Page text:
Dinosaur Excavation and Taphonomic Research Project

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The Moving Finger writes; and, having writ,   
Moves on:  nor all thy Piety nor Wit
Shall lure it back to cancel half a Line,
Nor all thy Tears wash out a Word of it.
Omar Khayyám

Notes from the Field - The Latest News!


A special thanks to Marla Seasly for supplying the news information from Saturday, 25 Jun, until the end of the season in Wyoming.

All times given are Texas time, [CDT (Cretaceous Daylight Time)]. Local time is actually one hour earlier [MDT (Mesozoic Daylight Time)].

Wednesday, 1 June
The anticipation and excitement are building. Those who can, meet in the early evening to pack the trailer.

Thursday, 2 June
This is the day the 2011 expedition begins!! The launch hour is 6:00am.

We actually got away at 7:45am! Drs. Art and Larry each drove one of the shuttle craft (van) and Justin was the pilot of the truck pulling our new trailer!

With them were students Kaitlyn and Sara and participants Mikie, Rose, Erin, Janessa, and Tetsuya. The path to the Cretaceous was north to Salina, Kansas, west to Hays, Kansas, north to I80, west to Ogallala, Nebraska, then northwest to Scotts Bluff, Nebraska, and finally turning north on highway 85 in Wyoming. Even with several stops for fuel, stretching at rest stops, and eating lunch and dinner we really did make good time. Sundown found us in northern Kansas where we stopped to fix the fuse in the truck's trailer light system before it got dark. Changing drivers kept the convoy moving through the night....

Friday, 3 June
... and early morning with an extended stop for a few hours before dawn so everyone, especially the drivers, could get caught up on some sleep.

We drove in the southern leg on the Cheyenne River Road stopping at the Hanson Ranch house to give our greetings to Carolyn and Vern and Dennis and Linae before traveling the remaining few miles to Camp Cretaceous. Dr. Art took one van to Rapid City to pick up three participants at the Rapid City Airport and purchase food! When we arrived at about 10:30am we were delighted to see Stephan, Dawnella, and Byron already in camp.

As the camp become organized and private bedrooms were set up, we were happy when Bill, Daniel, Bobby, and Steve arrived just in time for a late lunch. Mark, our favorite GPS guru came to help us get the GPS equipment in good working order. The next to arrive were Jerry and Jacob and shortly thereafter Bryce.

By this time Justin had the HughesNet® satellite internet connection up and functioning! We were also joyous to discover that after a period of several years AT&T service now covers the area—all those iPhone users celebrated!

Dr. Art arrived about 6:30pm with a van full of food and three new participants:  student Karl and Forrest and his mother Janette. Dawnella, Rose, and Erin had found some whole wheat flour and set about making bread. They and Stephan put together a delicious evening meal.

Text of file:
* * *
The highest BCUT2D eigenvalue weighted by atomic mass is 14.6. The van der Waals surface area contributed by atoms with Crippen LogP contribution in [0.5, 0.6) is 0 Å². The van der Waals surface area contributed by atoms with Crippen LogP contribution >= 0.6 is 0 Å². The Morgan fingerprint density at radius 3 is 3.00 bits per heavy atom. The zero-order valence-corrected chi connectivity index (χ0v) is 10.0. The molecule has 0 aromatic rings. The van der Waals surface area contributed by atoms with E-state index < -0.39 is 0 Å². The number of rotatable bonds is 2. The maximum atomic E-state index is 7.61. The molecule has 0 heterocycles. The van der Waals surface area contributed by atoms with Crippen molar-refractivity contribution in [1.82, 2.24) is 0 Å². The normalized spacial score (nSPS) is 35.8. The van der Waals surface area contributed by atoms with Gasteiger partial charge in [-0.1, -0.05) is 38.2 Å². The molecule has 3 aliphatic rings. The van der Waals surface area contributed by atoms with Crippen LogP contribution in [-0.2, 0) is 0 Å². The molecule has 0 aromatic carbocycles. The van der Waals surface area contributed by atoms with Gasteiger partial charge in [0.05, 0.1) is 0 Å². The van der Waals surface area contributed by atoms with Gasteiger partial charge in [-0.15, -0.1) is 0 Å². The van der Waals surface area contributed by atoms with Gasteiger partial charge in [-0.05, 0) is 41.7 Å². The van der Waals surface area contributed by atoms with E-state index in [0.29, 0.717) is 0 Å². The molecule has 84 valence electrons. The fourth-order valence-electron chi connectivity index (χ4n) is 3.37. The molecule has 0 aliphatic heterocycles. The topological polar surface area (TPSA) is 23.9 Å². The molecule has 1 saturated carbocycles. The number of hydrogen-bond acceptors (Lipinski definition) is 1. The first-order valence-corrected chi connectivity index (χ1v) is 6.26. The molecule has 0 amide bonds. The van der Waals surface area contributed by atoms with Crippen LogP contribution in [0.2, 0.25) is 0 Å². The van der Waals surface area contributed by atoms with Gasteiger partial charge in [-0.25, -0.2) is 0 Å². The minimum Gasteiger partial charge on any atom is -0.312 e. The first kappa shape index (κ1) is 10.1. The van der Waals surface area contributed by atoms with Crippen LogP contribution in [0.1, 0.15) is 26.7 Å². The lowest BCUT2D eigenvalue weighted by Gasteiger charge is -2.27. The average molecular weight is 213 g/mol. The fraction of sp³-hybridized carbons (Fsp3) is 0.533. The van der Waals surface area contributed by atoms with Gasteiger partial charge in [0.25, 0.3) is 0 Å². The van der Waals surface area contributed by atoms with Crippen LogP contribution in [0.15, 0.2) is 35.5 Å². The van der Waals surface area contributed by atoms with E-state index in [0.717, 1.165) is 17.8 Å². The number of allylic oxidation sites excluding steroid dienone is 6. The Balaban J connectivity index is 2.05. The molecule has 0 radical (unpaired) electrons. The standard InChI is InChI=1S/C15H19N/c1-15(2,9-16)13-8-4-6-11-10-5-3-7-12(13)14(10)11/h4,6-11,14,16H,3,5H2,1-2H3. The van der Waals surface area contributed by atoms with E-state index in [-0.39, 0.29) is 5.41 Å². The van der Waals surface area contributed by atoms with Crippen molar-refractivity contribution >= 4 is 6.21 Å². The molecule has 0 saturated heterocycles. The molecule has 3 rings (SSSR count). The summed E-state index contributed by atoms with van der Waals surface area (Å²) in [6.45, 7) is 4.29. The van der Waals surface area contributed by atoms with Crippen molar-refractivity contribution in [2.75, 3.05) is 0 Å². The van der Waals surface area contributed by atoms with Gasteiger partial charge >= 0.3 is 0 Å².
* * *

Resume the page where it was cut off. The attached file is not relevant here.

This evening we begin the expedition with 24 people in camp! The start to this year's expedition gives us the promise of an absolutly fantastic season!

Saturday, 4 June
The sun rose in the east in a clear, cool (≈40°) sky. The bird calls could be distinctly heard in the calm air. Slowly the camp stired as rested and refreshed individuals awoke and began the day's activities. Breakfast is at 9:00am and consists of homemade biscuits, scrambled eggs and scrambled tofu and other tasty treats.

Worship began under the big tent with singing praises to God. Dr. Art presented the message on Psalm 22.

Lunch consisted of freshly picked lamb's quarter, homemade mashed potatoes, and vegan "chicken."

After lunch was a welcome "lazy" time. Some took advantage of the opportunity to nap, others viewed a recording of Dr. Art that was broadcast over the HOPE Channel. As the sun reached halfway from the meridian to the horizon a shuttle craft and the truck convey a number to the "microsite" to look for things that might have been eroded out over the winter. The mini-expedition returned with many small bags of treasures which were spread out for indentification and for all to see.

Carolyn and Vern paid the camp a visit—they have done a wonderful work during the spring in adding crushed rock on the track to the quarry sites and around the south entrance to the camp facility.

After a late supper, Dr. Art closed Sabbath.

Sunday, 5 June
This is another beautiful day in the Cretaceous!
After breakfast, 18 of the 24 went off to see Crazy Horse and visit the Black Hills Institute museum in Hill City, South Dakota. The remaining 8 busied themselves filling glue bottles, setting up equipment, distributing tools into kits, etc. About midmorning Karen, Marla, Sharon, Joshua, and Becca arrived in their heavily loaded vehicle. Previously Mikie had the David Stair tent, but the new one is the same size! Poor Mikie!